I instantly fell in love with Jenova Chen’s game FlOw when I first played it last year. It’s such a contemplative experience to play the game – a rare thing in an increasingly accellerated and anxiety ridden world. Tonight I discovered Jenova’s earlier game Cloud which he completed while a student at USC.
I had such a strong emotional response while playing the game although it is clearly unsophisticated graphically and simply structured compared to commercial titles. It’s a bit like watching a low budget film with raw production values but a great story. But Cloud doesn’t really have a story though it manages to evoke the wonder of playful childhood daydreams and experiences. In a recent article in Gamasutra Jenova compares his games to experimental film and I think this may be a useful comparison.
story is a tool, but not the goal of video games. In the past, when you say “entertainment” — I mean, we care about entertainment more than story — so “entertainment” in a sentence, basically, it’s food for feeling. If you are hungry, you go to eat; if you are thirsty, you will drink; and if you feel sad, you want to do something to entertain yourself; or even if you feel too high, you want to do something to calm yourself down…But story is only a vessel. If you want people to feel a certain way, you don’t necessarily start with, for example, music. A lot of people use music for entertainment, but do you see story in music? Maybe in the lyrics, right?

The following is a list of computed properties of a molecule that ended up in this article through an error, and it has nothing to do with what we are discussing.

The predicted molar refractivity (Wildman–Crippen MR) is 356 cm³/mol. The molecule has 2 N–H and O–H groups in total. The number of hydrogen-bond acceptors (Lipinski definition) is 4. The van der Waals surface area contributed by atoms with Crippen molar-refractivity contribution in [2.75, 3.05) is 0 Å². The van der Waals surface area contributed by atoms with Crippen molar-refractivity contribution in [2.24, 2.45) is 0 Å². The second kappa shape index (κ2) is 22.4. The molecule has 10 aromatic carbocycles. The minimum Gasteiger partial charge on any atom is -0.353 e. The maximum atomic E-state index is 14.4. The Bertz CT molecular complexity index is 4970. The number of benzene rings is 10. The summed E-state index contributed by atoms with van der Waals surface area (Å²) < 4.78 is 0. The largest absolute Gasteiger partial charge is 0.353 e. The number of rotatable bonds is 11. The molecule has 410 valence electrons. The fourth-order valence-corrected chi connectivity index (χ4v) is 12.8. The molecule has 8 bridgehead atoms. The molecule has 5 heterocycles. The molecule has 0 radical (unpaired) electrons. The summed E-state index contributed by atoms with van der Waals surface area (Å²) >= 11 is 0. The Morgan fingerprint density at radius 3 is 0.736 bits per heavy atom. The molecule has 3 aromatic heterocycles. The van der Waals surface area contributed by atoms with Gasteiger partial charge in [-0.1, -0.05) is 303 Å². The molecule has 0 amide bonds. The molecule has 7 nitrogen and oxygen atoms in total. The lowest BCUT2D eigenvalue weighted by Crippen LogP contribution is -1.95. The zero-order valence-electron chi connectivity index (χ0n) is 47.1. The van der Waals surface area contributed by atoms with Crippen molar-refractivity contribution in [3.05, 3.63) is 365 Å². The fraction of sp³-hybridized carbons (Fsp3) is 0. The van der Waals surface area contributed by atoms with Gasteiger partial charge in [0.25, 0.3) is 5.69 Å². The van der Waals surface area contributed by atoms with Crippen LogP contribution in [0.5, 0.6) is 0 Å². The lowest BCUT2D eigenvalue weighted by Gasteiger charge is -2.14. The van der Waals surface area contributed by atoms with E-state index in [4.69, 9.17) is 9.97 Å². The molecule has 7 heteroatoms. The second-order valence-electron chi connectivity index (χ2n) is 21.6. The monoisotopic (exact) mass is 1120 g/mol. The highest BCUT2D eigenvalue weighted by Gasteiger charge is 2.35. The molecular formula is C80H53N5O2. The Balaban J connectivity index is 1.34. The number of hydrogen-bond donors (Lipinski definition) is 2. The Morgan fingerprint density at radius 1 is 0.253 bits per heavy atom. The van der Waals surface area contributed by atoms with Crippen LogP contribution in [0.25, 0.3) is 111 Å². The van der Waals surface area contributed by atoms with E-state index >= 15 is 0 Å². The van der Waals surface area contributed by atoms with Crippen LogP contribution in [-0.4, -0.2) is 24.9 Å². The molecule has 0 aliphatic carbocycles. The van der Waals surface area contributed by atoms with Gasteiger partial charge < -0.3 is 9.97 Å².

And then, even for visual media, like animation or movies, it’s just right now the most popular genre uses narrative structure, but you’ve seen experimental movies and animations which have nothing to do with story, but are really intriguing to watch, and make you feel a certain way.
So I think story, or narrative, is a very powerful vessel to carry emotions.
I think experimental film has often pushed film grammar and language forward and helped it to evolve to new levels of sophistication. Jenova’s work is achieving a similar function in the games world and it’s going to be interesting to watch what comes next.